1. In a 2019 national survey of 2501 high school students across the United States, only 20.4% of those who were sexually active in the past 3 months were tested for sexually transmitted infections in the past year.
2. Those more likely to have been tested included females, older females, and those who endorsed specific sexual behaviors.
Evidence Rating Level: 3 (Average)
Study Rundown: Sexually transmitted infections (STIs) are common in adolescents and young adults and can lead to long-term complications, including chronic infection and infertility. Annual STI testing, specifically for chlamydial and gonococcal infections, is currently recommended for sexually active adolescents and young adults. This study reported the prevalence of STI testing in roughly 2,500 sexually active high school students from a national sample of students in the United States, and described associations of testing with behavioral and demographic data.. Overall, 20.4% of students were tested for STIs in the past year. Females (26%) were more likely than males (14%) to be tested. Prevalence of testing for males did not differ depending on demographics, however for females older age was associated with higher prevalence of STI testing. Certain sexual behaviors were associated with higher prevalence of testing in males and females, including no condom use at last sexual encounter for both sexes. Prevalence of STI testing for individuals who may have been tested in the past 12 months, but who were not sexually active in the past 3 months, was not investigated. This study indicates STI testing rates are suboptimal in sexually active high school students and screening implementation should be a priority for health care providers, especially for young men, who may be the least likely to seek STI testing.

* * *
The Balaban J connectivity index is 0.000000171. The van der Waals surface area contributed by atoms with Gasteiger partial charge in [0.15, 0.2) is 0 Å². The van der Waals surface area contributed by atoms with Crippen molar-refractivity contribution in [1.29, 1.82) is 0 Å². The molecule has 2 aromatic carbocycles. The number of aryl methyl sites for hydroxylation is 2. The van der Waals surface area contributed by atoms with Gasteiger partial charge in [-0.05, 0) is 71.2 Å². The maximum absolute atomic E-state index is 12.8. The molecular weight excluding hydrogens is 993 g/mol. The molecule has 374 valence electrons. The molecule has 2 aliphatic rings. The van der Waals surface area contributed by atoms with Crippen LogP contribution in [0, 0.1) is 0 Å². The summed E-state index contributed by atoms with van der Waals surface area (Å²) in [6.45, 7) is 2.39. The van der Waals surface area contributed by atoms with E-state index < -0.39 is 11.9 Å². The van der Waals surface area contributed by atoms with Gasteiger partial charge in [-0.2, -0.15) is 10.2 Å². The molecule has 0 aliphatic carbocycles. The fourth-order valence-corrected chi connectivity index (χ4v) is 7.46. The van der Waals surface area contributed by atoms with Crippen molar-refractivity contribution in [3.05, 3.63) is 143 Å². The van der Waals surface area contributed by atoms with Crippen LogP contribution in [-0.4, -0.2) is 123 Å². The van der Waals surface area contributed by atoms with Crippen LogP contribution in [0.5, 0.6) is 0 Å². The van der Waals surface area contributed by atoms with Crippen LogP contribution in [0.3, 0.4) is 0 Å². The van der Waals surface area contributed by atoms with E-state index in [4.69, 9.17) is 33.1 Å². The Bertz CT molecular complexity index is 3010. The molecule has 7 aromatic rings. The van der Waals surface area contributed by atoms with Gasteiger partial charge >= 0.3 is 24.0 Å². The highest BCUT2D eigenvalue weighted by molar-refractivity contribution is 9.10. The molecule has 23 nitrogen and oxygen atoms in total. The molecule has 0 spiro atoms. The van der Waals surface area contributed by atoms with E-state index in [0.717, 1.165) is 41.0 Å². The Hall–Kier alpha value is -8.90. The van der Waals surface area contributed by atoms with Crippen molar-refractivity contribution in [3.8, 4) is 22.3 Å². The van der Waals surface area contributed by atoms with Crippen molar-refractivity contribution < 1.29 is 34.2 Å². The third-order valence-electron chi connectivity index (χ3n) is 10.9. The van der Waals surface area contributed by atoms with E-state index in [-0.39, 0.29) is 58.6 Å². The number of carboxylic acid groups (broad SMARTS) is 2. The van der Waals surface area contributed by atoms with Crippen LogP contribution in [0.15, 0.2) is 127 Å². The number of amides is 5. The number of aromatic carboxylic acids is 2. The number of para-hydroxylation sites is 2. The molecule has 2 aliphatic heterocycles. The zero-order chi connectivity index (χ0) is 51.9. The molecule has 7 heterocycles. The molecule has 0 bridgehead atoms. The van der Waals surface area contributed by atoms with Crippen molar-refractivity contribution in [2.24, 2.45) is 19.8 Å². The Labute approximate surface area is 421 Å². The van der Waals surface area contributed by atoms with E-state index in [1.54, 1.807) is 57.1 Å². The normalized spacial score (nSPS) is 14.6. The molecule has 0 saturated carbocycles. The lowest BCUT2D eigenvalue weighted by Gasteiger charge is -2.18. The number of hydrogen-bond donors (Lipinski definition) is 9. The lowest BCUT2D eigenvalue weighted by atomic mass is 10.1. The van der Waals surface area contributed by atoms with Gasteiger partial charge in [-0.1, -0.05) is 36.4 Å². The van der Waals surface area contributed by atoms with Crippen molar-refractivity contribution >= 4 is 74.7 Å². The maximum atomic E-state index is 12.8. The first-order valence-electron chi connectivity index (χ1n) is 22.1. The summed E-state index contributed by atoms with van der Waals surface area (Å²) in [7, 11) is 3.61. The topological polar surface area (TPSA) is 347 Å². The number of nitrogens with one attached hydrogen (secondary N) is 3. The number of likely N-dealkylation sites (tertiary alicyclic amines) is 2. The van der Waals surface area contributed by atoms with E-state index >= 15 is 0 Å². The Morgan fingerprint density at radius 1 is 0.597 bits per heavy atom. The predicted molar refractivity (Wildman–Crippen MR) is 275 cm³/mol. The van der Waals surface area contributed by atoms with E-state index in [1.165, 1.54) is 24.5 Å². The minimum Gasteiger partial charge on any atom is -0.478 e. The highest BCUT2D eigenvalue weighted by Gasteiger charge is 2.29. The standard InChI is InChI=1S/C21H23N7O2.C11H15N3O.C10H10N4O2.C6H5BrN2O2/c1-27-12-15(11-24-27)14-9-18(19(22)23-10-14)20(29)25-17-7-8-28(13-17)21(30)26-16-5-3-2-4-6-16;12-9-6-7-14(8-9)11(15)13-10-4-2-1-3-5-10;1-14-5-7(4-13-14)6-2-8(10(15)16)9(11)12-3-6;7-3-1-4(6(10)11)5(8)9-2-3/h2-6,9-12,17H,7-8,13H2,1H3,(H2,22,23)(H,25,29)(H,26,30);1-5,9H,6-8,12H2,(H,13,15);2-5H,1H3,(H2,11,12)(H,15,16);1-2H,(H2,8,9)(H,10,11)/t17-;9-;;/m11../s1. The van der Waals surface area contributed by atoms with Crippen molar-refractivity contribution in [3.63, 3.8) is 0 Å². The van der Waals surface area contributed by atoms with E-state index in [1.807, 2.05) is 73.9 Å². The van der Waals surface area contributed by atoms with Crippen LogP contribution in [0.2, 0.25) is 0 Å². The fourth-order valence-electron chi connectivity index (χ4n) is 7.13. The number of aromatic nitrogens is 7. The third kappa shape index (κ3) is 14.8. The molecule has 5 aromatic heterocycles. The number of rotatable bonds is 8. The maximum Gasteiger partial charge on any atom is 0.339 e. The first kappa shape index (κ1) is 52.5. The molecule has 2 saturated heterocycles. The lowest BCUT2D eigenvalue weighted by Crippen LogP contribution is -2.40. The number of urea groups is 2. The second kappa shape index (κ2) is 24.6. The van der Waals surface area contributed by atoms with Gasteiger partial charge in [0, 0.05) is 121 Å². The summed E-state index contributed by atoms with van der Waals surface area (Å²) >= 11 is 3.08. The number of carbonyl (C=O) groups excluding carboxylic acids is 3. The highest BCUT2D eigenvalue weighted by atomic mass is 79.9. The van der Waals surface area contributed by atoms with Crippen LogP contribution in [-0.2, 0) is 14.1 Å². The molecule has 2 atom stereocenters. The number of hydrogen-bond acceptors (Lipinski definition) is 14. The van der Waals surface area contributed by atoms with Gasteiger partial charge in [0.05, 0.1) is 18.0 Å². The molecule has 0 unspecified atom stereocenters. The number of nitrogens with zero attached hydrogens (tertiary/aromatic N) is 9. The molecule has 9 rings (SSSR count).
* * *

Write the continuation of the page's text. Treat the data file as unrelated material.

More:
Click to read the study in PEDIATRICS
In-Depth [survey]: This study included data from the 2019 National Youth Risk Behavior Survey, which included a survey of public and private high school students across the United States. Respondents were asked if they were tested for STIs (other than HIV) in the past 12 months. Behavioral questions included sexual intercourse at <13 years of age, ≥4 lifetime sexual partners, ≥2 sexual partners in the past 3 months, alcohol or drug use before last sexual intercourse, and no condom use during last sexual intercourse. Demographic information included age, sex, race/ethnicity, sexual identity, and sex of lifetime sexual contacts. In total, 2501 students who were sexually active in the past 3 months, who answered the initial STI question, were included. Approximately 20% of sexually active students were tested for STIs, with a higher prevalence in females. In males, all sexual behavior indicators except for no condom use at last sexual encounter were associated with increased testing. In females, no condom use at last sexual encounter was the only behavior associated with increased STI testing, after adjusting for demographic data.
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